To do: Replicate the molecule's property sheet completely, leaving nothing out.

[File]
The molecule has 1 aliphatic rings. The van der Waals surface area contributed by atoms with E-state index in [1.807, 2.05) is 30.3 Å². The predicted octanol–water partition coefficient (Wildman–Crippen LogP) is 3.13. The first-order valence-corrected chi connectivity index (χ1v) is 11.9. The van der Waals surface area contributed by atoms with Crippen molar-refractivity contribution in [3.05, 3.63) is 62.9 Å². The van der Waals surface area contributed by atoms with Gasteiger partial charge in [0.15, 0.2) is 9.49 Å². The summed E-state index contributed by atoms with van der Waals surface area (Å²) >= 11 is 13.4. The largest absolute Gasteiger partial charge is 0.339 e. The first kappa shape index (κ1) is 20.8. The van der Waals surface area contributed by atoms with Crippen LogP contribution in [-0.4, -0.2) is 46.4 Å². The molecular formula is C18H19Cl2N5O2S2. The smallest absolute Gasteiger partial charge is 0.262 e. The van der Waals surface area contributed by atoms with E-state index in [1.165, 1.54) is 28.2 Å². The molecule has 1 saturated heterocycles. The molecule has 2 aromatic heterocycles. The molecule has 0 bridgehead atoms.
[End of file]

The molecule has 1 aliphatic rings. The van der Waals surface area contributed by atoms with E-state index in [1.807, 2.05) is 30.3 Å². The predicted octanol–water partition coefficient (Wildman–Crippen LogP) is 3.13. The first-order valence-corrected chi connectivity index (χ1v) is 11.9. The van der Waals surface area contributed by atoms with Crippen molar-refractivity contribution in [3.05, 3.63) is 62.9 Å². The van der Waals surface area contributed by atoms with Gasteiger partial charge in [0.15, 0.2) is 9.49 Å². The summed E-state index contributed by atoms with van der Waals surface area (Å²) >= 11 is 13.4. The largest absolute Gasteiger partial charge is 0.339 e. The first kappa shape index (κ1) is 20.8. The van der Waals surface area contributed by atoms with Crippen LogP contribution in [-0.4, -0.2) is 46.4 Å². The molecular formula is C18H19Cl2N5O2S2. The smallest absolute Gasteiger partial charge is 0.262 e. The van der Waals surface area contributed by atoms with E-state index in [1.165, 1.54) is 28.2 Å². The molecule has 1 saturated heterocycles. The molecule has 2 aromatic heterocycles. The molecule has 0 bridgehead atoms.